How to help your baby’s brain grow

Animation of baby's brainLet’s first look at what science has taught us about how your baby’s brain grows:

Thanks to research we now know that our brains develop and change throughout our lifetimes, but the most important foundation for brain development is laid in early childhood.  The experiences we have as young children affect the physical architecture of the brain and this architecture in turn is a predictor of how well we learn in school; how good we are at our jobs; how healthy we are; how easily we get on with our family, friends and other community members and even how good we’ll be at parenting.

So what does your baby’s brain need?

Babies’ brains need experiences – novel experiences.  But before you haul out your ski-suit and hire a brass band, keep in mind that every little experience the world has to offer is novel to a newborn.  After spending nine months in the womb being able to hear just a little of the outside world and being able to see almost nothing, your baby’s brain is going to be bombarded by sensory experiences initially.  With each experience connections form between the cells in your baby’s brain and these connections all link up to form a circuit (or “neural pathway”). Neural pathways help information to move more rapidly from one area of the brain to another.  And as these pathways become more sophisticated thinking, reasoning and motor abilities become faster, smoother and more complex.

As children grow it is our job as adults to make sure that we expose and engage them in experiences that they can learn from.

Now, at the cost of sounding like I’m contradicting myself baby’s brains also need repetition of experiences that were initially novel.  When a new neural pathway is activated often that pathway is strengthened, but if a pathway is not being used the brain prunes it away in an attempt to save space and energy.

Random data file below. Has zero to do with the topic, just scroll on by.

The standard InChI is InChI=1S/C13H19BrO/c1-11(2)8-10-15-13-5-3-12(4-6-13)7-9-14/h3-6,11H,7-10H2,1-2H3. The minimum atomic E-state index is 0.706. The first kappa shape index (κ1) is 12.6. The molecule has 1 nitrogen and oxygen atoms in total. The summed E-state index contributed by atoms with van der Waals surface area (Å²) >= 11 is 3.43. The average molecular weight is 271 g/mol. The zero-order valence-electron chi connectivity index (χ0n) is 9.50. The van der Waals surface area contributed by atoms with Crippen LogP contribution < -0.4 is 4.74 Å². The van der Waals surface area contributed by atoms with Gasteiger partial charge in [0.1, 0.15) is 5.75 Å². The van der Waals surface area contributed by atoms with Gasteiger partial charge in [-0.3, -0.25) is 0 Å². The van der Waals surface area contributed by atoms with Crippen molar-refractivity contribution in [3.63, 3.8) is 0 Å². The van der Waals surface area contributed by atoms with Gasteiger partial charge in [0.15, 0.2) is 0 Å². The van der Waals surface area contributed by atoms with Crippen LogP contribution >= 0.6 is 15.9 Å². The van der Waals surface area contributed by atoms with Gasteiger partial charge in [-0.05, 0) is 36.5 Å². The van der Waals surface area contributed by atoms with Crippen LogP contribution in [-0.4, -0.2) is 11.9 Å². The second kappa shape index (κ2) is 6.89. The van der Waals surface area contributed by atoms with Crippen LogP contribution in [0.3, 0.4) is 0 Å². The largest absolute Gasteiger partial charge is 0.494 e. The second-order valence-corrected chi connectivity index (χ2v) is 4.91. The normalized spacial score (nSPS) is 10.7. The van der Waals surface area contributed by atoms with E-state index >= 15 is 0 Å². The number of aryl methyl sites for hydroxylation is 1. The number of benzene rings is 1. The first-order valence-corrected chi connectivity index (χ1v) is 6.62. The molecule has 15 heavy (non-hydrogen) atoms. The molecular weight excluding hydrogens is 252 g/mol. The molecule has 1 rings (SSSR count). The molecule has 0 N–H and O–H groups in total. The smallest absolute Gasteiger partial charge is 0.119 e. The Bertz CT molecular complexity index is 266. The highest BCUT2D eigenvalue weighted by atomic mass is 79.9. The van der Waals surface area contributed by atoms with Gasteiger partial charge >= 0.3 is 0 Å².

One of the most important kinds of experiences children need is Serve & Return interactions with caregivers.  Serve & Return refers to the process through which a parent responds to a child’s verbal cues or actions.  Typically the child then responds to the parent’s response and vice versa and the interaction might go on like this for quite a while – a bit like the way players send a ball over the net during a tennis match.  Typically Serve and Return interactions start quite naturally: Babies are primed for interaction with their caregivers and will often initiate this interaction by making eye-contact or babbling, etc. And with each stage of development the Serve & Return interactions become more complex and your child’s brain builds new knowledge on what came before.

What does your baby’s brain NOT need?

Your baby’s brain does not need Toxic Stress.  Now, learning to deal with every day stressors is an important part of healthy development but Toxic Stress can have an entirely different outcome.  Toxic stress is defined as persistent, intense, long term stress and it can interfere with the building of healthy neural circuits in the brain. Parents can acts as a buffer to Toxic Stress by trying to aiming to ensure that their children grow up in relatively healthy, nurturing, safe environments.   

 

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